“Our industry is already feeling the pain, especially as customers and suppliers in other nations are making contingency plans for the worst case in which British companies become ineligible for future contracts, and are planning to exclude British companies now just to be on the safe side,” he added.

    “To be realistic there are some other countries out there who will see this as an opportunity to take work from the UK and I would urge government not to approach these negotiations in such an adversarial manner.”

    Earlier Graham Tunnock, appointed chief executive of the UK Space Agency (UKSA) on 1 April, said election rules allowed him to attend the conference but restricted his comments on future government space policy.

    Jan Worner, European Space Agency (ESA) director general, reminded delegates that at last year’s ministerial meeting the UK had committed €1.4 billion to ESA’s budget until 2020 and he urged the UK to remain a strong member of the ESA community.

    “Brexit is happening and you have made a decision which I do not like,” he said. “UK membership of ESA is not at all in question but of course a future exchange rate might have an effect in the future.”

    He also said it would be vital to find a solution for the ESA family members living and working in the UK from other countries.

    “I understand the politicians will be discussing a divorce between London and Brussels but in any divorce there are the children and in that respect we are the children,” he added.

    The UK space trade association presented a ‘facts and figures’ document and urged British delegates to lobby their MP on behalf of the space industry.

    “The decision to leave the EU has created significant uncertainty and could impact the efficiency of the integrated supply chain, R&D collaboration and joint programmes with other countries,” it stated.

    Five key requests for the Brexit negotiations were listed:

    ∙ Retain full access to vital EU space programmes
    ∙ Avoid UK industry being marginalised during Brexit process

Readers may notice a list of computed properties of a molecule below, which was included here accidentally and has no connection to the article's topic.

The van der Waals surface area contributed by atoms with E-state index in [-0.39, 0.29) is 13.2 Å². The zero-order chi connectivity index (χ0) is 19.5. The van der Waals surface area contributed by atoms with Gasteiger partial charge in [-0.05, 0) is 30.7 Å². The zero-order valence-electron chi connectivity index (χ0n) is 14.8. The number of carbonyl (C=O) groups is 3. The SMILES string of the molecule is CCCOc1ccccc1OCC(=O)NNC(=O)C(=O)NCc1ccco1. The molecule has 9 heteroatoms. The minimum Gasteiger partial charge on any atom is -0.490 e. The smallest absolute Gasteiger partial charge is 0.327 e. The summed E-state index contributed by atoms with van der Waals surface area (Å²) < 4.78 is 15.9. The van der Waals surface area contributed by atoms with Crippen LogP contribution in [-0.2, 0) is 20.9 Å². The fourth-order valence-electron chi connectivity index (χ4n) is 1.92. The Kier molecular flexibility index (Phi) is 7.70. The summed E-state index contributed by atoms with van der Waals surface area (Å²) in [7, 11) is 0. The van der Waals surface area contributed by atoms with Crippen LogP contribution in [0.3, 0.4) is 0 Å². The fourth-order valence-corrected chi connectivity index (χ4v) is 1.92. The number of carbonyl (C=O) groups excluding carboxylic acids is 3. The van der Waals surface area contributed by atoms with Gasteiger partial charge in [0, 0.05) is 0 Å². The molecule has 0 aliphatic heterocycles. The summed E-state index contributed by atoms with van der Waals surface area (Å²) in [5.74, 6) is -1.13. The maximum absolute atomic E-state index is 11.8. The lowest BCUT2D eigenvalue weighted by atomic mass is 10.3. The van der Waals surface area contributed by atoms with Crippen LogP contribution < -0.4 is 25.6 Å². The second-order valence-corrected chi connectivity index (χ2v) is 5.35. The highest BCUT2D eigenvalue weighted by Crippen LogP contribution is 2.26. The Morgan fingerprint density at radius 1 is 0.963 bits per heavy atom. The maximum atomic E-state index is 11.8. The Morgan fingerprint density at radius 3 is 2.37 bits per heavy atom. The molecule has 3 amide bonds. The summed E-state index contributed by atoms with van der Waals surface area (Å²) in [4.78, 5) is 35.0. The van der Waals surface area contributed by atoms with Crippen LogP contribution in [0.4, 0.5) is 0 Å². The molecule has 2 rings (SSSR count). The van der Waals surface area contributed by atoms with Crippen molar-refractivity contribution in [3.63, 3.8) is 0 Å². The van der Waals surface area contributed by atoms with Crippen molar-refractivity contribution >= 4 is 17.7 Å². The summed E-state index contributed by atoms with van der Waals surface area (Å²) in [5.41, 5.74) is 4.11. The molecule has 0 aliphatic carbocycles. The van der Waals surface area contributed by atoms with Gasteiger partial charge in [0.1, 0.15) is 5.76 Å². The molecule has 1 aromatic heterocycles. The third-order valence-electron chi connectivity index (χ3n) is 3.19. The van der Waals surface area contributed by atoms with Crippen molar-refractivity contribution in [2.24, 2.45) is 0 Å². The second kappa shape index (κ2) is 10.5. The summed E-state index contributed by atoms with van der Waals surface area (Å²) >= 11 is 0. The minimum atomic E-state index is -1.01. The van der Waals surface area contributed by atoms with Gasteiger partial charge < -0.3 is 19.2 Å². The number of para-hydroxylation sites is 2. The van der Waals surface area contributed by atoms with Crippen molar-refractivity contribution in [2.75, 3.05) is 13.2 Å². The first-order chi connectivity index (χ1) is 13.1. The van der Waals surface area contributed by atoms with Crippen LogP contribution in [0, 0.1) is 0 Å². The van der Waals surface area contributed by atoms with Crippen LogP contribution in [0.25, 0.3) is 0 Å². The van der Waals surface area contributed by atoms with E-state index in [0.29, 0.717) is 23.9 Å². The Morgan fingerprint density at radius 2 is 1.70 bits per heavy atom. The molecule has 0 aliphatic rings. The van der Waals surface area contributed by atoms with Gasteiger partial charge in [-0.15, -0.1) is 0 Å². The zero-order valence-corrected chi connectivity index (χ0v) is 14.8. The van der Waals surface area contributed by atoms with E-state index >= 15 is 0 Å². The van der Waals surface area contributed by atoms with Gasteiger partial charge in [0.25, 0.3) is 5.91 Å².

∙ Retain access to and influence in the collaborative R&D programmes run by the EU
    ∙ Maintain access to the EU pool of skilled labour which is required to maintain UK competitiveness
    ∙ Keep frictionless access to the EU single market without burdensome customs and administration.

    The UK space industry is showing growth of around seven percent a year and currently provides jobs for around 40,000 people.

  4. Brave new world

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    The latest issue of global space magazine ROOM – The Space Journal is published this week and is a must-read for anyone interested in space and the future.

    Printed copies delivered either by mail direct to your home or electronic digital versions for download are available on subscription from the ROOM website

    In this issue of ROOM there are exclusive articles on ‘Sky-fi – the dawn of the space internet era’, ‘Surviving radiation for space colonisation’, ‘Growing plants without gravity’ and ‘Recipe for success on flights to Mars’, looking at how food will be more than just nourishment on future journeys to the red planet.

    In his opinion piece ‘Could Brexit blow a hole in UK’s space ambitions?’, Dr Mike Leggett suggests Britain’s decision to leave the EU might have unanticipated effects on the long-established cooperation of the UK and Europe in space.

    Swift progress towards deployment of large satellite constellations also point to serious issues in the space environment – not just for the future but for now – and these are eloquently addressed in articles ‘Mega challenges for mega constellations’ and ‘Urgent action needed to keep satellites safe in orbit’ by Holger Krag and Mark A. Skinner.